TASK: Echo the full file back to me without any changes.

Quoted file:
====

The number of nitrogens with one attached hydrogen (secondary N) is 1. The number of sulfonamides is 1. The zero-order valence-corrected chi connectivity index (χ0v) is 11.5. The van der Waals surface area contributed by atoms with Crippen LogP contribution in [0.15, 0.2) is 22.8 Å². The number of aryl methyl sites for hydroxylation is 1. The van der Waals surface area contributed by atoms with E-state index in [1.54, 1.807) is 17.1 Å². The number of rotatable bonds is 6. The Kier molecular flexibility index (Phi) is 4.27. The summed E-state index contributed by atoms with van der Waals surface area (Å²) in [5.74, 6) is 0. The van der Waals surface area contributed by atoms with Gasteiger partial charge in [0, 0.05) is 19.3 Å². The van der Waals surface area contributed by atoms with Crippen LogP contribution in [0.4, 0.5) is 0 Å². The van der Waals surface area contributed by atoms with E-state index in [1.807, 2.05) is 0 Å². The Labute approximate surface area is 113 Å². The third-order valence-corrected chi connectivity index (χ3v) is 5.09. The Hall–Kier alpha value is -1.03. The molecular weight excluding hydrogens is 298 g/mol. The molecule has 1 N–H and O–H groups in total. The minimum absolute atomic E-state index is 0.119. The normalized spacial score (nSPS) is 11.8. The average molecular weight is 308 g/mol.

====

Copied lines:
The number of nitrogens with one attached hydrogen (secondary N) is 1. The number of sulfonamides is 1. The zero-order valence-corrected chi connectivity index (χ0v) is 11.5. The van der Waals surface area contributed by atoms with Crippen LogP contribution in [0.15, 0.2) is 22.8 Å². The number of aryl methyl sites for hydroxylation is 1. The van der Waals surface area contributed by atoms with E-state index in [1.54, 1.807) is 17.1 Å². The number of rotatable bonds is 6. The Kier molecular flexibility index (Phi) is 4.27. The summed E-state index contributed by atoms with van der Waals surface area (Å²) in [5.74, 6) is 0. The van der Waals surface area contributed by atoms with Gasteiger partial charge in [0, 0.05) is 19.3 Å². The van der Waals surface area contributed by atoms with Crippen LogP contribution in [0.4, 0.5) is 0 Å². The van der Waals surface area contributed by atoms with E-state index in [1.807, 2.05) is 0 Å². The Labute approximate surface area is 113 Å². The third-order valence-corrected chi connectivity index (χ3v) is 5.09. The Hall–Kier alpha value is -1.03. The molecular weight excluding hydrogens is 298 g/mol. The molecule has 1 N–H and O–H groups in total. The minimum absolute atomic E-state index is 0.119. The normalized spacial score (nSPS) is 11.8. The average molecular weight is 308 g/mol.